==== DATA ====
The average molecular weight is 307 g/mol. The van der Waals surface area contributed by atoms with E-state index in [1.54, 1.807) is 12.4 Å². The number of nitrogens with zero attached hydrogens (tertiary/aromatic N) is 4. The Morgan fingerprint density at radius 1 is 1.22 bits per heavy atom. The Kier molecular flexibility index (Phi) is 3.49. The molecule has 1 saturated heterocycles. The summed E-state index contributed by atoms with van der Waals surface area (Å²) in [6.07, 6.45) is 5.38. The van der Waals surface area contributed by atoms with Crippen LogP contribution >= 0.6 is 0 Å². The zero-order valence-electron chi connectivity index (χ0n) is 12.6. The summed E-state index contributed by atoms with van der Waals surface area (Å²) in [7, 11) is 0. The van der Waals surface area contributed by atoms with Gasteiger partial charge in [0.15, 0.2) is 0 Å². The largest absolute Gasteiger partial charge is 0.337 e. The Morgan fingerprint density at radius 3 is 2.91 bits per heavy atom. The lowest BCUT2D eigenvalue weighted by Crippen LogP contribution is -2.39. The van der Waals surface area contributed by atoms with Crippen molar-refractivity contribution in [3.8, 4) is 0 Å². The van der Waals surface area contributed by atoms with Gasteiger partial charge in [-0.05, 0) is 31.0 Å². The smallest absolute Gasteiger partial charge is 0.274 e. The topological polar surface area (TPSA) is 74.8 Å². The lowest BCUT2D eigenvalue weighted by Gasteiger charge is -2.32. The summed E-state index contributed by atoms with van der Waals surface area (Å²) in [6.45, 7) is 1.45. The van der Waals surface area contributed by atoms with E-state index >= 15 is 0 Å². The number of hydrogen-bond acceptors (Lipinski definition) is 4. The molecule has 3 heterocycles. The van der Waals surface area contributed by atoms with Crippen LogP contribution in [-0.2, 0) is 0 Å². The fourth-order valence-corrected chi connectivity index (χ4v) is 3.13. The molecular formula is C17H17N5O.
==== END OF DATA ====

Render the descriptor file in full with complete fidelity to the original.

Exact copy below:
The average molecular weight is 307 g/mol. The van der Waals surface area contributed by atoms with E-state index in [1.54, 1.807) is 12.4 Å². The number of nitrogens with zero attached hydrogens (tertiary/aromatic N) is 4. The Morgan fingerprint density at radius 1 is 1.22 bits per heavy atom. The Kier molecular flexibility index (Phi) is 3.49. The molecule has 1 saturated heterocycles. The summed E-state index contributed by atoms with van der Waals surface area (Å²) in [6.07, 6.45) is 5.38. The van der Waals surface area contributed by atoms with Crippen LogP contribution >= 0.6 is 0 Å². The zero-order valence-electron chi connectivity index (χ0n) is 12.6. The summed E-state index contributed by atoms with van der Waals surface area (Å²) in [7, 11) is 0. The van der Waals surface area contributed by atoms with Gasteiger partial charge in [0.15, 0.2) is 0 Å². The largest absolute Gasteiger partial charge is 0.337 e. The Morgan fingerprint density at radius 3 is 2.91 bits per heavy atom. The lowest BCUT2D eigenvalue weighted by Crippen LogP contribution is -2.39. The van der Waals surface area contributed by atoms with Crippen molar-refractivity contribution in [3.8, 4) is 0 Å². The van der Waals surface area contributed by atoms with Gasteiger partial charge in [-0.05, 0) is 31.0 Å². The smallest absolute Gasteiger partial charge is 0.274 e. The topological polar surface area (TPSA) is 74.8 Å². The lowest BCUT2D eigenvalue weighted by Gasteiger charge is -2.32. The summed E-state index contributed by atoms with van der Waals surface area (Å²) in [6.45, 7) is 1.45. The van der Waals surface area contributed by atoms with E-state index >= 15 is 0 Å². The number of hydrogen-bond acceptors (Lipinski definition) is 4. The molecule has 3 heterocycles. The van der Waals surface area contributed by atoms with Crippen LogP contribution in [-0.2, 0) is 0 Å². The fourth-order valence-corrected chi connectivity index (χ4v) is 3.13. The molecular formula is C17H17N5O.